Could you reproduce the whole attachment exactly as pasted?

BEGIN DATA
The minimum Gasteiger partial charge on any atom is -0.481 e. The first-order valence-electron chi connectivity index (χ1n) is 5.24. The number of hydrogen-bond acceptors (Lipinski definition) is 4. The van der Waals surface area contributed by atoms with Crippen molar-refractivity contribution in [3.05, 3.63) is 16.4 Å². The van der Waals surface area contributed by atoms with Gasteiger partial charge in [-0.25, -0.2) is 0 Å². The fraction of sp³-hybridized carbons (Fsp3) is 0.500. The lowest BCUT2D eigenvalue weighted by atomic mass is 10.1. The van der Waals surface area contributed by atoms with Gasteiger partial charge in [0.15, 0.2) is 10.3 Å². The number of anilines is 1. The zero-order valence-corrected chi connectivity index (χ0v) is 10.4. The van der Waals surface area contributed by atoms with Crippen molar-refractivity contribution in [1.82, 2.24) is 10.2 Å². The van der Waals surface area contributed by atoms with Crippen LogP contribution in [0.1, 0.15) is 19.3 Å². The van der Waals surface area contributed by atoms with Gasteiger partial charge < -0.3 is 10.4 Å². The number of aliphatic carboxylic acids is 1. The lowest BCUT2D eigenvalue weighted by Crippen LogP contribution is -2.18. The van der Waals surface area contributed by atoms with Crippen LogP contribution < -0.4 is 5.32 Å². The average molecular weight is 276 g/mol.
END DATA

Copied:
The minimum Gasteiger partial charge on any atom is -0.481 e. The first-order valence-electron chi connectivity index (χ1n) is 5.24. The number of hydrogen-bond acceptors (Lipinski definition) is 4. The van der Waals surface area contributed by atoms with Crippen molar-refractivity contribution in [3.05, 3.63) is 16.4 Å². The van der Waals surface area contributed by atoms with Gasteiger partial charge in [-0.25, -0.2) is 0 Å². The fraction of sp³-hybridized carbons (Fsp3) is 0.500. The lowest BCUT2D eigenvalue weighted by atomic mass is 10.1. The van der Waals surface area contributed by atoms with Gasteiger partial charge in [0.15, 0.2) is 10.3 Å². The number of anilines is 1. The zero-order valence-corrected chi connectivity index (χ0v) is 10.4. The van der Waals surface area contributed by atoms with Crippen molar-refractivity contribution in [1.82, 2.24) is 10.2 Å². The van der Waals surface area contributed by atoms with Crippen LogP contribution in [0.1, 0.15) is 19.3 Å². The van der Waals surface area contributed by atoms with Gasteiger partial charge < -0.3 is 10.4 Å². The number of aliphatic carboxylic acids is 1. The lowest BCUT2D eigenvalue weighted by Crippen LogP contribution is -2.18. The van der Waals surface area contributed by atoms with Crippen LogP contribution < -0.4 is 5.32 Å². The average molecular weight is 276 g/mol.